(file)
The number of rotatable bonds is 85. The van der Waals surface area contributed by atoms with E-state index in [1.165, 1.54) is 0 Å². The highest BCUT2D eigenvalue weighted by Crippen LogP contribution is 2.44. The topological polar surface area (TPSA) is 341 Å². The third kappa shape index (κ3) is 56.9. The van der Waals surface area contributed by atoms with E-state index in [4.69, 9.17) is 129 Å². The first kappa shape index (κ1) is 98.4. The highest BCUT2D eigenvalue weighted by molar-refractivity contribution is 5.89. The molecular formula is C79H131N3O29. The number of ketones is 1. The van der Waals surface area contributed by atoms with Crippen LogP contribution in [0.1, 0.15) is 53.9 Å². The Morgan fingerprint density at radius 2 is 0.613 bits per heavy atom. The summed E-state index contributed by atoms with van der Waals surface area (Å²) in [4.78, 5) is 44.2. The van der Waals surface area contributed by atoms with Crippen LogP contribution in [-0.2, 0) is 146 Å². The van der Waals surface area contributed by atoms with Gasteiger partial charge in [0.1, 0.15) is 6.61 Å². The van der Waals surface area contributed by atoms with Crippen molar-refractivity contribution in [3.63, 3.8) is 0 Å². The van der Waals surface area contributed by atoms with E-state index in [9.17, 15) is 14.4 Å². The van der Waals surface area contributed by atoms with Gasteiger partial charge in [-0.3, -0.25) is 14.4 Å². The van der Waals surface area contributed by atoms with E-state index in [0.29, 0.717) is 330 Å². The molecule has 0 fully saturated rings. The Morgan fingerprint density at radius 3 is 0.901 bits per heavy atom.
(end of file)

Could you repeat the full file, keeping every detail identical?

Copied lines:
The number of rotatable bonds is 85. The van der Waals surface area contributed by atoms with E-state index in [1.165, 1.54) is 0 Å². The highest BCUT2D eigenvalue weighted by Crippen LogP contribution is 2.44. The topological polar surface area (TPSA) is 341 Å². The third kappa shape index (κ3) is 56.9. The van der Waals surface area contributed by atoms with E-state index in [4.69, 9.17) is 129 Å². The first kappa shape index (κ1) is 98.4. The highest BCUT2D eigenvalue weighted by molar-refractivity contribution is 5.89. The molecular formula is C79H131N3O29. The number of ketones is 1. The van der Waals surface area contributed by atoms with Crippen LogP contribution in [0.1, 0.15) is 53.9 Å². The Morgan fingerprint density at radius 2 is 0.613 bits per heavy atom. The summed E-state index contributed by atoms with van der Waals surface area (Å²) in [4.78, 5) is 44.2. The van der Waals surface area contributed by atoms with Crippen LogP contribution in [-0.2, 0) is 146 Å². The van der Waals surface area contributed by atoms with Gasteiger partial charge in [0.1, 0.15) is 6.61 Å². The van der Waals surface area contributed by atoms with Crippen molar-refractivity contribution in [3.63, 3.8) is 0 Å². The van der Waals surface area contributed by atoms with E-state index in [9.17, 15) is 14.4 Å². The van der Waals surface area contributed by atoms with Gasteiger partial charge in [-0.3, -0.25) is 14.4 Å². The van der Waals surface area contributed by atoms with E-state index in [0.29, 0.717) is 330 Å². The molecule has 0 fully saturated rings. The Morgan fingerprint density at radius 3 is 0.901 bits per heavy atom.